Culture

Kinky Friedman is the Loneliest Man He Ever Met

For a man who hasn’t been in a recording studio for over three decades, Kinky Friedman’s latest album, “The Loneliest Man I’ve Ever Met,” will likely surprise his fans. As front man for the Texas Jewboys, the Kinkster made his musical bones as the master of political incorrectness.

“Loneliest Man” is a solemn (and sometimes politically incorrect) look into the human condition, love lost and spirituality – serious topics for the man who wrote “They Ain’t Makin’ Jews Like Jesus Anymore.”

I caught up with The Kinnster at his ranch outside Austin, Texas, as he readied for what he called a “Hank Williams’ level” whirlwind tour of 30 cities in 30 days. Willie Nelson convinced him the hard-driving schedule leads to a more adrenalin-induced, raw performance. “Of course, Willie also signs autographs in the rain.”

“Loneliest Man” is an eclectic collection of tunes written by friends like Willie Nelson, Warren Zevon, Johnny Cash and Tom Waits. While there are only three Friedman originals on the recording, don’t dare refer to “Loneliest Man” a cover album.

“With this record,” Friedman explained, “we’re offering more of a mirror than a record. The songs we used tell you more about you than it does about the record.”

To explain the mood Friedman was searching for on the album, he talked about his rendition of Tom Wait’s “Christmas Card from a Hooker in Minneapolis.” “I think the song is a beautiful fabrication – the whole song – and only the last line is true,” he said. “And probably we’re all more similar to the hooker in Minneapolis than most of us would think.”

Freidman’s jaunty version of Bob Dylan’s “Girl from the North Country” makes the listener wonder if he is singing about the hooker from the male perspective.

“Pickin’ Time”, an obscure Johnny Cash tune, made its way onto the album because it was a favorite of Friedman’s father. Again, the song holds a deeper meaning for Friedman, who believes it’s about meeting one’s maker. ””Pickin’ Time” is another one I take a zen-like interpretation of,” he said. “And I would submit it’s not about a farmer in overalls waiting for his crop to come in. I don’t care if you’re Jew or Christian, I think it’s about every one of us who is laying back until pickin’ time. Which is just about all of us.”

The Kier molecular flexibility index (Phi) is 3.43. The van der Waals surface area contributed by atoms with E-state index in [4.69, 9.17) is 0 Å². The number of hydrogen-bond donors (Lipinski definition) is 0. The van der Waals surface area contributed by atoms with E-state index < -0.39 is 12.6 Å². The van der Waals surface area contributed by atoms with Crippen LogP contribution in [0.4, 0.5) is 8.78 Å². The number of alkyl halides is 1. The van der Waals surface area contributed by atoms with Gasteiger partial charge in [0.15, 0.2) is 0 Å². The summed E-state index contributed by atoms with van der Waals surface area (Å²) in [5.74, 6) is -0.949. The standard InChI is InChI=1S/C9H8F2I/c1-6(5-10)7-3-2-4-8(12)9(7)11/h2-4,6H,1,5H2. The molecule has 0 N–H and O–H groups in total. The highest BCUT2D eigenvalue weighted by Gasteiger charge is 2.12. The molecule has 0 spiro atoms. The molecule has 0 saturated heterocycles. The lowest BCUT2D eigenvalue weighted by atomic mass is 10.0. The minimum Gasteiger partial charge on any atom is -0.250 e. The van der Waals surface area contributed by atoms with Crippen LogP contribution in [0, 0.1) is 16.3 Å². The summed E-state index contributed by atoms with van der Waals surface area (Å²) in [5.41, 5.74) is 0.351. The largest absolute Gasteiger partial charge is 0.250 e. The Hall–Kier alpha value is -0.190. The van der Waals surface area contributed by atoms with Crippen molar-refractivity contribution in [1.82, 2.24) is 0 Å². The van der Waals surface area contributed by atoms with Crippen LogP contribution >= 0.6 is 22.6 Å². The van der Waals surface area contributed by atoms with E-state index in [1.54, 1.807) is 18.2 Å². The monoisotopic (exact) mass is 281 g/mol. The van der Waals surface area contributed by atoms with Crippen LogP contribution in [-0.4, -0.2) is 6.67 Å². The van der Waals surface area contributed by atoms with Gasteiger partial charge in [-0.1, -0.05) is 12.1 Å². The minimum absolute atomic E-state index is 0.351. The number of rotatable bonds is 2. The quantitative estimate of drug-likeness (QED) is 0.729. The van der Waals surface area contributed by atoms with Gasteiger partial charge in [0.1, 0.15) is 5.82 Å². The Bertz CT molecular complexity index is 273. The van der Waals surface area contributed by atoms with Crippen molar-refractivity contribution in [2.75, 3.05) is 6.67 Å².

Kinky scoffed at the thought that the relationship songs on the album are turning him into a 70 year old crooner. “Kind of like Weird Al becoming a crooner,” he laughed. Still the manner in which he offers up many of these new tunes leaves the listener remembering an old relationship with a sardonic smile. “True love usually results in a hostage situation,” Friedman pontificated. “It’s a very dangerous thing. Most of the time true love ends in tragedy. If Romeo and Juliet had lived happily ever after we wouldn’t know their names.”

And “Loneliest Man” is not without the political incorrectness fans have come to expect from the Kinkster. He sings a spirited rendition of Warren Zevon’s “My Shit’s Fucked Up.” But even here, Friedman finds there’s more to the song than meets the eye.

“Is Warren Zevon’s doctor, Jesus Christ?” Friedman asked. “It is so clear to me that this song applies to so much more than one man dying of cancer. This is now the state of the world and the state of the country. And what are we going to do about it? And what can we do about it? Our shit’s fucked up. If people don’t know the song they’ll laugh in the beginning. Then they’ll realize what it is.”

As can happen in his live shows, the rhetorical question turned into a rambling political monologue.

“My view of politics has been borne out. Poli means more than one and tics are blood sucking parasites.” Just like Mark Twain said: ‘History doesn’t repeat itself, but sometimes it rhymes.’ And that’s what’s happening now with the Iranian deal we made and all this appeasement going on. It couldn’t be more similar to Neville Chamberlain. I say this as a reader of Churchill, because all misunderstood geniuses read Churchill.”

So when Kinky hits the stage fans can expect some old thrown in with the new, and, of course, some of his unique world view.

“What slips through your fingers is all that you keep.” This simple view of life drives Kinky Friedman’s “Loneliest Man.” I disagree. Don’t let it slip away. Buy it. Go to the show. And keep it forever.

To follow Kinky Friedman tour dated, go to: http://www.kinkyfriedman.com/events.

To read more by award winning author Rick Robinson, go to www.authorRickRobinson.com.